Since then, however, no donor has asked to contribute to the 3.14 Action Fund using cryptocurrency, and the group does not “currently retain assets in cryptocurrency,” De Luca said.Matt West, Democratic candidate for Oregon’s 6th Congressional District© Provided by Business Insider Matt West, a Democrat running for Oregon’s 6th Congressional District Courtesy of Matt West
When Matt West announced his run for Congress on October 12, he prominently mentioned his doctorate degree in chemical engineering and said he was “running to be among the few scientists in the US House.” But the Democrat campaigning in Oregon’s newly created 6th Congressional District said his expertise didn’t end there.
West said his experience in cryptocurrency development would “position him as the first member of Congress with the experience needed to make informed policy decisions around cryptocurrency regulation.” He told Insider that he was bringing his embrace of cryptocurrency to his campaign contributions and accepting donations in the form of bitcoin, ethereum, and other well-known digital tokens.
“The reason I’m accepting cryptocurrency and why it’s so important to me to accept it — it’s not just like a hook,” West told Insider. “This is an area that I’ve been involved with for quite some time, and this is my way of just showing the people that I work with that I truly do take it seriously, that this is, in many ways, part of the future of our financial system.”
West did acknowledge one downside of accepting crypto-donations: “My compliance firm is charging me more money because there are a lot more hoops to jump through.”
He added: “People know how to handle ActBlue and the other, more traditional methods of fundraising. This is newer. There’s a little bit more red tape, so that is one of the downfalls right now, is just making sure that we do stay compliant.” Sen. Rand Paul, a Republican of Kentucky© Provided by Business Insider Sen. Rand Paul, a Republican from Kentucky Tasos Katopodis/Getty Images
Paul accepted bitcoin during his 2016 presidential run, becoming the first presidential candidate during that election to do so.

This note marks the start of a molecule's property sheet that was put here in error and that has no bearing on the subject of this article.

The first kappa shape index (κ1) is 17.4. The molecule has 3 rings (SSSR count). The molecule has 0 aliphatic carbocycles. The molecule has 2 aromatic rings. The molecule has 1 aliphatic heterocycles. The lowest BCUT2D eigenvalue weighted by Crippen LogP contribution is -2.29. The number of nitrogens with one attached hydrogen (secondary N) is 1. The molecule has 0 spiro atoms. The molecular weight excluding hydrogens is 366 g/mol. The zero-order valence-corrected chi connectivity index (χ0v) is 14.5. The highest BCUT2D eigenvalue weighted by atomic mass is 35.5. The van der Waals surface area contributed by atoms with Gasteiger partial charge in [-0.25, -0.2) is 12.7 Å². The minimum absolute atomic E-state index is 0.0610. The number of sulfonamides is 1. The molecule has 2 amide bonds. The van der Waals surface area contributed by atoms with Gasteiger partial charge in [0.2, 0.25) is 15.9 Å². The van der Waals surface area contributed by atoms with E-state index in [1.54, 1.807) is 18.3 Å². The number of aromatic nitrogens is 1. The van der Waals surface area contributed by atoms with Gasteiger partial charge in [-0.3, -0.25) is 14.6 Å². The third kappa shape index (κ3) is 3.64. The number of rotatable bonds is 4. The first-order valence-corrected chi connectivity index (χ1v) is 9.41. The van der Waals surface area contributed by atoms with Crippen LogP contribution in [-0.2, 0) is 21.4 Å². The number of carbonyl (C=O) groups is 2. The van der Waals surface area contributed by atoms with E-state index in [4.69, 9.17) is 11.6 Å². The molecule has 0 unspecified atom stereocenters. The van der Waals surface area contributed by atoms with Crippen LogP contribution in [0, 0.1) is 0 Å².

“Senator Paul will run the most tech-innovative campaign in 2016,” then-spokesman Sergio Gor told the New York Times when asked about Paul’s decision to accept the digital currency. “From Snapchat to bitcoin, we’ll engage in various forums before anyone else.”
But it appears Paul has since disengaged from accepting bitcoin to help fund his political ambitions. Neither his Senate re-election campaign committee, nor his leadership political action committee, RANDPAC, allow donors to contribute bitcoin via their websites.
Paul’s Senate and campaign offices did not respond to Insider’s requests for comment.Brian Forde, a former Democratic congressional candidate in California© Provided by Business Insider Forde was a Democratic candidate in 2018 for California’s 45th Congressional District. Leonard Ortiz/Orange County Register via Getty Images
Forde, who unsuccessfully ran for California’s 45th Congressional District seat in 2018, to this day ranks as one of the most successful crypto-candidates in US history, raising just short of $200,000 in bitcoin.
The independent 2020 presidential candidate Brock Pierce, a billionaire, was among several dozen people who donated bitcoin to Forde’s campaign.
Forde did not respond to Insider’s requests for comment, but he told Politico in 2018 that he’d accept contributions most any way his supporters wanted to make them.